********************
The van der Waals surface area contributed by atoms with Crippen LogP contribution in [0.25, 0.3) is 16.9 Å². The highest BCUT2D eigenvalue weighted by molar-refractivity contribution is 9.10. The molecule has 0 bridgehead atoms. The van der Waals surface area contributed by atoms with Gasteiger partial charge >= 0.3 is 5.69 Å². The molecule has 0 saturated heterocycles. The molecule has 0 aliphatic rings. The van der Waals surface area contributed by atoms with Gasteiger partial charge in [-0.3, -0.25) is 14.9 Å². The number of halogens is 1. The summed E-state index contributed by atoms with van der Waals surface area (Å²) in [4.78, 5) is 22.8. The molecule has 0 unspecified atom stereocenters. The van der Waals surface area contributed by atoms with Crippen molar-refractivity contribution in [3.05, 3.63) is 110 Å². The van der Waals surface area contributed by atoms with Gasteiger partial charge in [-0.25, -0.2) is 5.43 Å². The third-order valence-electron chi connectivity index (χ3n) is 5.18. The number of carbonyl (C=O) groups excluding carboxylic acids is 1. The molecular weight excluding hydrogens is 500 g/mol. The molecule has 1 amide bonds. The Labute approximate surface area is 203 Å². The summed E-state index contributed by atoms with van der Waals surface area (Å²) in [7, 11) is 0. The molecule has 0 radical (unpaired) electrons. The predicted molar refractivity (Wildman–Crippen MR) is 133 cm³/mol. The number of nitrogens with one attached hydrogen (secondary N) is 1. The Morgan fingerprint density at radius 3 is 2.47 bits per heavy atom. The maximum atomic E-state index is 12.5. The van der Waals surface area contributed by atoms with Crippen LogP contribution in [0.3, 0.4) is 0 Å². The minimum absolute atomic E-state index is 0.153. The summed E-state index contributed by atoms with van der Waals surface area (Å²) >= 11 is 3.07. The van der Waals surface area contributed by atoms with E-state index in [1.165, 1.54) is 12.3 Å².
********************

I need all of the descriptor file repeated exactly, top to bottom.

The van der Waals surface area contributed by atoms with Crippen LogP contribution in [0.25, 0.3) is 16.9 Å². The highest BCUT2D eigenvalue weighted by molar-refractivity contribution is 9.10. The molecule has 0 bridgehead atoms. The van der Waals surface area contributed by atoms with Gasteiger partial charge >= 0.3 is 5.69 Å². The molecule has 0 saturated heterocycles. The molecule has 0 aliphatic rings. The van der Waals surface area contributed by atoms with Gasteiger partial charge in [-0.3, -0.25) is 14.9 Å². The number of halogens is 1. The summed E-state index contributed by atoms with van der Waals surface area (Å²) in [4.78, 5) is 22.8. The molecule has 0 unspecified atom stereocenters. The van der Waals surface area contributed by atoms with Crippen molar-refractivity contribution in [3.05, 3.63) is 110 Å². The van der Waals surface area contributed by atoms with Gasteiger partial charge in [-0.25, -0.2) is 5.43 Å². The third-order valence-electron chi connectivity index (χ3n) is 5.18. The number of carbonyl (C=O) groups excluding carboxylic acids is 1. The molecular weight excluding hydrogens is 500 g/mol. The molecule has 1 amide bonds. The Labute approximate surface area is 203 Å². The summed E-state index contributed by atoms with van der Waals surface area (Å²) in [7, 11) is 0. The molecule has 0 radical (unpaired) electrons. The predicted molar refractivity (Wildman–Crippen MR) is 133 cm³/mol. The number of nitrogens with one attached hydrogen (secondary N) is 1. The Morgan fingerprint density at radius 3 is 2.47 bits per heavy atom. The maximum atomic E-state index is 12.5. The van der Waals surface area contributed by atoms with Crippen LogP contribution in [0.3, 0.4) is 0 Å². The minimum absolute atomic E-state index is 0.153. The summed E-state index contributed by atoms with van der Waals surface area (Å²) >= 11 is 3.07. The van der Waals surface area contributed by atoms with E-state index in [1.165, 1.54) is 12.3 Å².